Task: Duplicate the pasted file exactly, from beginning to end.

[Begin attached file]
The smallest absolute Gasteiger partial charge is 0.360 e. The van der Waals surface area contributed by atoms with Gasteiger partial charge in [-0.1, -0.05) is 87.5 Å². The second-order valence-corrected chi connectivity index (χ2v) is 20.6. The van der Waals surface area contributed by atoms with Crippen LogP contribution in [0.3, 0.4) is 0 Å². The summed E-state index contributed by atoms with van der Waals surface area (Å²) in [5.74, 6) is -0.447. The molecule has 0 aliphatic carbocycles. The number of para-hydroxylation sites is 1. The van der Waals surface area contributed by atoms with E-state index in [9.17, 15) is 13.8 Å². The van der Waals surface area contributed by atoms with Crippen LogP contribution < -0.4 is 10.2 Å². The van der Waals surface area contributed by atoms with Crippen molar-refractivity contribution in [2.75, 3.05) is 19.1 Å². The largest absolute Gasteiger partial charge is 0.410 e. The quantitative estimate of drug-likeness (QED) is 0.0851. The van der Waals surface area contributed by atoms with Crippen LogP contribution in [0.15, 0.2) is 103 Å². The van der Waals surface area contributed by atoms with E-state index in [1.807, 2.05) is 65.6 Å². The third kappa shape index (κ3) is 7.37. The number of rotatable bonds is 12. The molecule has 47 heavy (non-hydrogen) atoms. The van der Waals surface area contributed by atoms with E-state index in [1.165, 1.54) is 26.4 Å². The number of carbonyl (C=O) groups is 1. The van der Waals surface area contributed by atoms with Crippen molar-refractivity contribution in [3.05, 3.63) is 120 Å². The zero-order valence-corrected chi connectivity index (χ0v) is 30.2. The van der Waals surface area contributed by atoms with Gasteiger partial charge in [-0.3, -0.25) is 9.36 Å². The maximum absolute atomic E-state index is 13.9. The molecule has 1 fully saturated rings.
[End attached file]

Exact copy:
The smallest absolute Gasteiger partial charge is 0.360 e. The van der Waals surface area contributed by atoms with Gasteiger partial charge in [-0.1, -0.05) is 87.5 Å². The second-order valence-corrected chi connectivity index (χ2v) is 20.6. The van der Waals surface area contributed by atoms with Crippen LogP contribution in [0.3, 0.4) is 0 Å². The summed E-state index contributed by atoms with van der Waals surface area (Å²) in [5.74, 6) is -0.447. The molecule has 0 aliphatic carbocycles. The number of para-hydroxylation sites is 1. The van der Waals surface area contributed by atoms with E-state index in [9.17, 15) is 13.8 Å². The van der Waals surface area contributed by atoms with Crippen LogP contribution < -0.4 is 10.2 Å². The van der Waals surface area contributed by atoms with Crippen molar-refractivity contribution in [2.75, 3.05) is 19.1 Å². The largest absolute Gasteiger partial charge is 0.410 e. The quantitative estimate of drug-likeness (QED) is 0.0851. The van der Waals surface area contributed by atoms with Crippen LogP contribution in [0.15, 0.2) is 103 Å². The van der Waals surface area contributed by atoms with E-state index in [1.807, 2.05) is 65.6 Å². The third kappa shape index (κ3) is 7.37. The number of rotatable bonds is 12. The molecule has 47 heavy (non-hydrogen) atoms. The van der Waals surface area contributed by atoms with E-state index in [1.165, 1.54) is 26.4 Å². The number of carbonyl (C=O) groups is 1. The van der Waals surface area contributed by atoms with Crippen molar-refractivity contribution in [3.05, 3.63) is 120 Å². The zero-order valence-corrected chi connectivity index (χ0v) is 30.2. The van der Waals surface area contributed by atoms with Gasteiger partial charge in [-0.3, -0.25) is 9.36 Å². The maximum absolute atomic E-state index is 13.9. The molecule has 1 fully saturated rings.